SO: Well I guess the pain goes with time. It’s over a-year-and-a-half now since he passed and it was very, very raw and emotional when he did pass because he was very close to us. For me personally, it almost felt like me losing a family member.
We’ve been doing the track that we did together [‘Without You I’m Nothing’] on this tour and presenting visuals of our time together on stage. So every night we’re kind of reminded of our time together and also his passing. For a few nights it was tearful, but as with all these things you have got to work through them and at the end of the day, it was a beautiful time.
It was an amazing experience and he bought something to that song which we never imagined! So it’s just celebrating it, celebrating our time together, in a way celebrating his life and bringing attention to this incredible artist who maybe some people in the audience don’t know about.
MF: But like you’ve said one of the great things is that his music is still with us. Is there a Bowie song or album that you feel a particularly strong emotional connection to at the moment?
SO: I really liked some of the last stuff that he did. When you didn’t think Bowie could be any more innovative he pushed the boundaries. He came out with the free jazz! That for me was just… anyone who doubted the talent or vision of this man, that just shut them up. From practically inventing glam-rock to singing songs on top of free jazz. It was just formidable.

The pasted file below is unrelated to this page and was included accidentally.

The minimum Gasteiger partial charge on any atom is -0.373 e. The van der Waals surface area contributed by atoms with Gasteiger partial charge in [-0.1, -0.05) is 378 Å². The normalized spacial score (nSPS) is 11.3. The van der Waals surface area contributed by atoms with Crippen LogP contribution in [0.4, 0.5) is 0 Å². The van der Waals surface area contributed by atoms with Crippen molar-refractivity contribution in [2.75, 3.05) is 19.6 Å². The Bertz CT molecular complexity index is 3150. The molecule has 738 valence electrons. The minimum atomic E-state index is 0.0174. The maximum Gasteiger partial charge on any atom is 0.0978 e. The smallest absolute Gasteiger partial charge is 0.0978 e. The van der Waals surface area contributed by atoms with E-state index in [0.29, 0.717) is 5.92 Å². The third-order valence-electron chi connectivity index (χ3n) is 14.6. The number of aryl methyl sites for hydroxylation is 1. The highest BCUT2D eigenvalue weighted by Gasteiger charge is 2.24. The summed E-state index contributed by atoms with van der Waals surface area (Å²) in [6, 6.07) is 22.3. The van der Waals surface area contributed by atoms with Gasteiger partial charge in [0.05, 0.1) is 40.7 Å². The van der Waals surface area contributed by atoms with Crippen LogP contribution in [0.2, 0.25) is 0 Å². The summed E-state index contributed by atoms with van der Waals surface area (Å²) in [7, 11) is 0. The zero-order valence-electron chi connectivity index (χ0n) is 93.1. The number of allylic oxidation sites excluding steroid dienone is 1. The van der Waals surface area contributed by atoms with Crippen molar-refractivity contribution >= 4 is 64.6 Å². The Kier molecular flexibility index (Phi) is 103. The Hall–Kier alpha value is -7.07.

MF: I’m not sure if you’re up to speed with Australian politics, but this big push for marriage equality is a huge thing that’s happening here right now. Everyone is talking about it.
SO: I’m very aware of it actually.
MF: I know Placebo are playing at the Margaret Court Arena in Melbourne. Something you may or may not know is that Margaret Court, a legendary tennis player, but unfortunately, she’s against…
SO: Yeah, I know all about it.
MF: Well how do you feel about that? A lot of people are saying ‘change the [arena] name’. How do you feel going into that? It seems like a very tense environment.
SO: (sighs) I like to say that everyone is entitled to their own opinion and to ‘live and let live’, but when it becomes — basically it’s offensive and almost aggressive what has been said about alternative, not even alternative, sexuality you know? It’s just about basic human rights and freedom to be who you are and the freedom of love!